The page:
BioMed Central ( has been part of Springer Science+Business Media since 2008. Founded in 1999, the STM publisher has pioneered the open access publishing model. All peer-reviewed research articles published by BioMed Central are made immediately and freely accessible online, and are licensed to allow redistribution and reuse. BioMed Central is the largest open access publisher in the world.

Sunday, June 27, 2010

Media Week (Vol 3) 26: OCLC, AAUP Conference, Intellectual Property Enforcement, Harold Robbins, Book Bloggers

OCLC announced that a revised record use policy will be going into effect on August 1st (LJ):
After more than a year and a half of proposals, withdrawals, and revisions, OCLC's final updated policy governing the usage of WorldCat records is set to go into effect on August 1. The document, an update to the currently prevailing "Guidelines for Use and Transfer of OCLC Derived Records" (from 1987), is written in the form of an agreement on "Rights and Responsibilities" governing both OCLC Cooperative members and the steward organization itself. This commitment-driven approach is a departure from OCLC's previous attempts, criticized for being opaque and for featuring severe legalistic language. The current iteration has been repeatedly described as "a code of good practice," and stresses cooperative member libraries' vested interest in maintaining WorldCat as a viable and self-sustaining resource for catalog records and other services.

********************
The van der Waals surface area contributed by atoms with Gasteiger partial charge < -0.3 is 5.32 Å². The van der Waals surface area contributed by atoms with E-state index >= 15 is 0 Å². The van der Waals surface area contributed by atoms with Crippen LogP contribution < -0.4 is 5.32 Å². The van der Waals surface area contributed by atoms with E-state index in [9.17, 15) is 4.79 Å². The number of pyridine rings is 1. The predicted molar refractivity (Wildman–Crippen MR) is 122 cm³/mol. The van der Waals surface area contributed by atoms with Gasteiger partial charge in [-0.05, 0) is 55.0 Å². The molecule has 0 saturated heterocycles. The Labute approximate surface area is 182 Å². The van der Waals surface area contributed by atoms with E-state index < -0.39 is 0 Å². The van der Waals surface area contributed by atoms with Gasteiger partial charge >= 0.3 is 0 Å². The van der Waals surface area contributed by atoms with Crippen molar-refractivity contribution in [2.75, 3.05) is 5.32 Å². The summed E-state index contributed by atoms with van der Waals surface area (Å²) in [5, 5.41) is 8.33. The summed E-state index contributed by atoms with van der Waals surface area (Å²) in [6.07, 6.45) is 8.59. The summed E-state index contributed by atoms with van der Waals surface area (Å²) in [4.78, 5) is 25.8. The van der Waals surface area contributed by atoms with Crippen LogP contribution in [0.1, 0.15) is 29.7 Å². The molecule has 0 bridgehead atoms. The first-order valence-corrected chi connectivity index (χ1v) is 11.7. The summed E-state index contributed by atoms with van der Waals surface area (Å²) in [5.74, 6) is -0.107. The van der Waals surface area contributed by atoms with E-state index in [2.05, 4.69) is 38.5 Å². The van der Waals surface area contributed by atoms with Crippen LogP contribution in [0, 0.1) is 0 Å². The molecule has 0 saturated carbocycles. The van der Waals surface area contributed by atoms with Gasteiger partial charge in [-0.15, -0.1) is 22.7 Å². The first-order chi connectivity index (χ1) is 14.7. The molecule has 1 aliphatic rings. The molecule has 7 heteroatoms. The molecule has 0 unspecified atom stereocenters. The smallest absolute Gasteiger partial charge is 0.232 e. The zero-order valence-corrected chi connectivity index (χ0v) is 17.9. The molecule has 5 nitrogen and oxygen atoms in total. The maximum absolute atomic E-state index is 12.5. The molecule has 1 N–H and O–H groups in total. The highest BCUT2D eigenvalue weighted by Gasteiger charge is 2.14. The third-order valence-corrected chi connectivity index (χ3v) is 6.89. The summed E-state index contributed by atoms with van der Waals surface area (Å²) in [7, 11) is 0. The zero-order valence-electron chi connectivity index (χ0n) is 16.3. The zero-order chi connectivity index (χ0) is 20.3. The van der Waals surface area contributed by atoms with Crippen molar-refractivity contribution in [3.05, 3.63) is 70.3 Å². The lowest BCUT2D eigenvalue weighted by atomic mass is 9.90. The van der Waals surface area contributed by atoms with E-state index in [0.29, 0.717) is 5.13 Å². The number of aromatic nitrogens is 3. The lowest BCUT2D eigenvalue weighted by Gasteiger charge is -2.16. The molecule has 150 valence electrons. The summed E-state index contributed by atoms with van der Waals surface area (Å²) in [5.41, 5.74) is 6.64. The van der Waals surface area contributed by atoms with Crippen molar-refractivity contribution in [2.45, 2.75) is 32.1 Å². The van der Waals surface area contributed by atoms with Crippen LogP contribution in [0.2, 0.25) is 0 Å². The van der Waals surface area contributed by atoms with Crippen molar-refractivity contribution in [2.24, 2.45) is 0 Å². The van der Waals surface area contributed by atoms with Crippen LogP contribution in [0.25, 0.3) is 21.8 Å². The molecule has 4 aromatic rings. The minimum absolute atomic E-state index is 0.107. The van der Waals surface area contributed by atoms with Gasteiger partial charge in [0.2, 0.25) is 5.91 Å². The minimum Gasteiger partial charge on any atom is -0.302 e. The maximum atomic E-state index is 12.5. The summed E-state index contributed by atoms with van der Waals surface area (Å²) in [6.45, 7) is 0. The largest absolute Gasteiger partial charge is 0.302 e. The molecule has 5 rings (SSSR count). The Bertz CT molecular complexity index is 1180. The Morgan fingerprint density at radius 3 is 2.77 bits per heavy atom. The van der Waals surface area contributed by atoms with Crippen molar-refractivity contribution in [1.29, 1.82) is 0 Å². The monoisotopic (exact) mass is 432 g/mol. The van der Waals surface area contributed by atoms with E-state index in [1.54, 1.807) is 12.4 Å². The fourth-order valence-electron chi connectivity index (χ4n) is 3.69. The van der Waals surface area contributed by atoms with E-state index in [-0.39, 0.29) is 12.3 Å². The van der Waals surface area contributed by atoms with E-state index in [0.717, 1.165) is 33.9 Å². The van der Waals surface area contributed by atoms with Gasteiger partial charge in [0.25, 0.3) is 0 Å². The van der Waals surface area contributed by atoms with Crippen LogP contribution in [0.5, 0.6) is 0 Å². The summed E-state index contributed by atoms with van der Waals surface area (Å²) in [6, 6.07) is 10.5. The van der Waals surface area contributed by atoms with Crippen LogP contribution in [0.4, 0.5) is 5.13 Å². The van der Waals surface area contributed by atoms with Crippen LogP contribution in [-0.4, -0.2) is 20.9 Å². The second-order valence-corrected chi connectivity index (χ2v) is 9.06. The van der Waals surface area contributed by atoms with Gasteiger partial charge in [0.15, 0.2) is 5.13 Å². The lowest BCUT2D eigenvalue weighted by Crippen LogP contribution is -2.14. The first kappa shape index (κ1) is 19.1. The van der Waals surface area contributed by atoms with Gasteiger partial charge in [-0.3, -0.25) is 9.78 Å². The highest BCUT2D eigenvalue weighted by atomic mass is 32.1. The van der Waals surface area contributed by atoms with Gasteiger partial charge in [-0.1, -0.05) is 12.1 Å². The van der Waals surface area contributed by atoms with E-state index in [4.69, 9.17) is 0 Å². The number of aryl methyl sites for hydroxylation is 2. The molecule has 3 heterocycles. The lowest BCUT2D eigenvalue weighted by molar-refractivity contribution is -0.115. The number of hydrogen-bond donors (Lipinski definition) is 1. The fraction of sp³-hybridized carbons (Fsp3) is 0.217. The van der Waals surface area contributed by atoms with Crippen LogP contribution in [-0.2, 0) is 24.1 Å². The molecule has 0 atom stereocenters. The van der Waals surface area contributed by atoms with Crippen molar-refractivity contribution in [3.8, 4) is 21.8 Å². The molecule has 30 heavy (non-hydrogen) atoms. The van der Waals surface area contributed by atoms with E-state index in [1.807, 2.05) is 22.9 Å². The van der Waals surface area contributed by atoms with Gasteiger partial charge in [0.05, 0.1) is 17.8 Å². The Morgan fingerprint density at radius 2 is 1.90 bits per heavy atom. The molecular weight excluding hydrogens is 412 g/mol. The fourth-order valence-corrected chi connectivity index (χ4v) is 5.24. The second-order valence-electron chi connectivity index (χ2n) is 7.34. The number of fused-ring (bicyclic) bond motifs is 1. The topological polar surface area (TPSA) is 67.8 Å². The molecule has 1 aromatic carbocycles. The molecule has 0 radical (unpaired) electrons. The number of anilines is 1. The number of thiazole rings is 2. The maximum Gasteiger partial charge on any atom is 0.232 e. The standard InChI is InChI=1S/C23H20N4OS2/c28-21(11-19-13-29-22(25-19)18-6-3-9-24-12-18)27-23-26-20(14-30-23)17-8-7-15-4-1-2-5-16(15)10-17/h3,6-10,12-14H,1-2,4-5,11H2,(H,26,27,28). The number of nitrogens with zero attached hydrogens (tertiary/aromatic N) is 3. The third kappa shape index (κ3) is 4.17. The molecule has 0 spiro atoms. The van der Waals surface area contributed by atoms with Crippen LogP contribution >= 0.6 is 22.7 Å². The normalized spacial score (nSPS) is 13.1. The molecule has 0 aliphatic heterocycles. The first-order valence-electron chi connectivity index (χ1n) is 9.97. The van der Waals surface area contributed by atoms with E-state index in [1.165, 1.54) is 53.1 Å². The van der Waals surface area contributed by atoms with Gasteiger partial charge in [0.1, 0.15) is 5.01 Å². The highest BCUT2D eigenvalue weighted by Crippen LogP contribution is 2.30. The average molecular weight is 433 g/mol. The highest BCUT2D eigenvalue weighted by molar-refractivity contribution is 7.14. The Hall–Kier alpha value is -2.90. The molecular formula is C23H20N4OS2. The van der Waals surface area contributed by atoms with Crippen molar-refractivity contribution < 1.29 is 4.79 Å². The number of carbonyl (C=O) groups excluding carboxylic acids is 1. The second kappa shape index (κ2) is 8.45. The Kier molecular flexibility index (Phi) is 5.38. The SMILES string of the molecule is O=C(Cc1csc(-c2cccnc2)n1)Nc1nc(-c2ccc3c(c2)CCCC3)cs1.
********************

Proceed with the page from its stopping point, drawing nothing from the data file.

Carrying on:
A wrap up of the AAUP conference in Salt Lake City (Chronicle):